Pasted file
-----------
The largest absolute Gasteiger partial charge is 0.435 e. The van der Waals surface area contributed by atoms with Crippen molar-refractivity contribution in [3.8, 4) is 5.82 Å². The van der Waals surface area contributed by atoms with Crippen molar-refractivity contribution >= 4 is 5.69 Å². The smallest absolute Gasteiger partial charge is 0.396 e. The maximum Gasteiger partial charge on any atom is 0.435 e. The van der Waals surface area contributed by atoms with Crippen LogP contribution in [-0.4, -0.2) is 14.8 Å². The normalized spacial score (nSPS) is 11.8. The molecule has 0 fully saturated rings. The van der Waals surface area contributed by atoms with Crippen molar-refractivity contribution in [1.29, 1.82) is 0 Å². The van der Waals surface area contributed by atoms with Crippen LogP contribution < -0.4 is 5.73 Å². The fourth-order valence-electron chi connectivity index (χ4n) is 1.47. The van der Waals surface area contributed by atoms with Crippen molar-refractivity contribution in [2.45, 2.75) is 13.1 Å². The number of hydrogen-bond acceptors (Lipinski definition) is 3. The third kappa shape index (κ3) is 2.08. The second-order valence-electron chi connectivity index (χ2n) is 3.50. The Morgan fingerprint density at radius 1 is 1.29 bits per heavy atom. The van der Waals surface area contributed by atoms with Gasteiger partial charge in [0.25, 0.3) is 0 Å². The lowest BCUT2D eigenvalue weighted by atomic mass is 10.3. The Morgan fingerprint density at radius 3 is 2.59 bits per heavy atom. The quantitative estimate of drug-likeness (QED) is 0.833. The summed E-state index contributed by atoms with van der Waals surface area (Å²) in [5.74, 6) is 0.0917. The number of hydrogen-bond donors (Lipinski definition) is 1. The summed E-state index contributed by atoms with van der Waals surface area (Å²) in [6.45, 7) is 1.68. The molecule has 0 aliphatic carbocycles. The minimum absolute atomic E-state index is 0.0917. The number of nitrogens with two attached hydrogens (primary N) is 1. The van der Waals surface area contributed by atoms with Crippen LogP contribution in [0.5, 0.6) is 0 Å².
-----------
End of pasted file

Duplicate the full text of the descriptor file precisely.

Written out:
The largest absolute Gasteiger partial charge is 0.435 e. The van der Waals surface area contributed by atoms with Crippen molar-refractivity contribution in [3.8, 4) is 5.82 Å². The van der Waals surface area contributed by atoms with Crippen molar-refractivity contribution >= 4 is 5.69 Å². The smallest absolute Gasteiger partial charge is 0.396 e. The maximum Gasteiger partial charge on any atom is 0.435 e. The van der Waals surface area contributed by atoms with Crippen LogP contribution in [-0.4, -0.2) is 14.8 Å². The normalized spacial score (nSPS) is 11.8. The molecule has 0 fully saturated rings. The van der Waals surface area contributed by atoms with Crippen molar-refractivity contribution in [1.29, 1.82) is 0 Å². The van der Waals surface area contributed by atoms with Crippen LogP contribution < -0.4 is 5.73 Å². The fourth-order valence-electron chi connectivity index (χ4n) is 1.47. The van der Waals surface area contributed by atoms with Crippen molar-refractivity contribution in [2.45, 2.75) is 13.1 Å². The number of hydrogen-bond acceptors (Lipinski definition) is 3. The third kappa shape index (κ3) is 2.08. The second-order valence-electron chi connectivity index (χ2n) is 3.50. The Morgan fingerprint density at radius 1 is 1.29 bits per heavy atom. The van der Waals surface area contributed by atoms with Gasteiger partial charge in [0.25, 0.3) is 0 Å². The lowest BCUT2D eigenvalue weighted by atomic mass is 10.3. The Morgan fingerprint density at radius 3 is 2.59 bits per heavy atom. The quantitative estimate of drug-likeness (QED) is 0.833. The summed E-state index contributed by atoms with van der Waals surface area (Å²) in [5.74, 6) is 0.0917. The number of hydrogen-bond donors (Lipinski definition) is 1. The summed E-state index contributed by atoms with van der Waals surface area (Å²) in [6.45, 7) is 1.68. The molecule has 0 aliphatic carbocycles. The minimum absolute atomic E-state index is 0.0917. The number of nitrogens with two attached hydrogens (primary N) is 1. The van der Waals surface area contributed by atoms with Crippen LogP contribution in [0.5, 0.6) is 0 Å².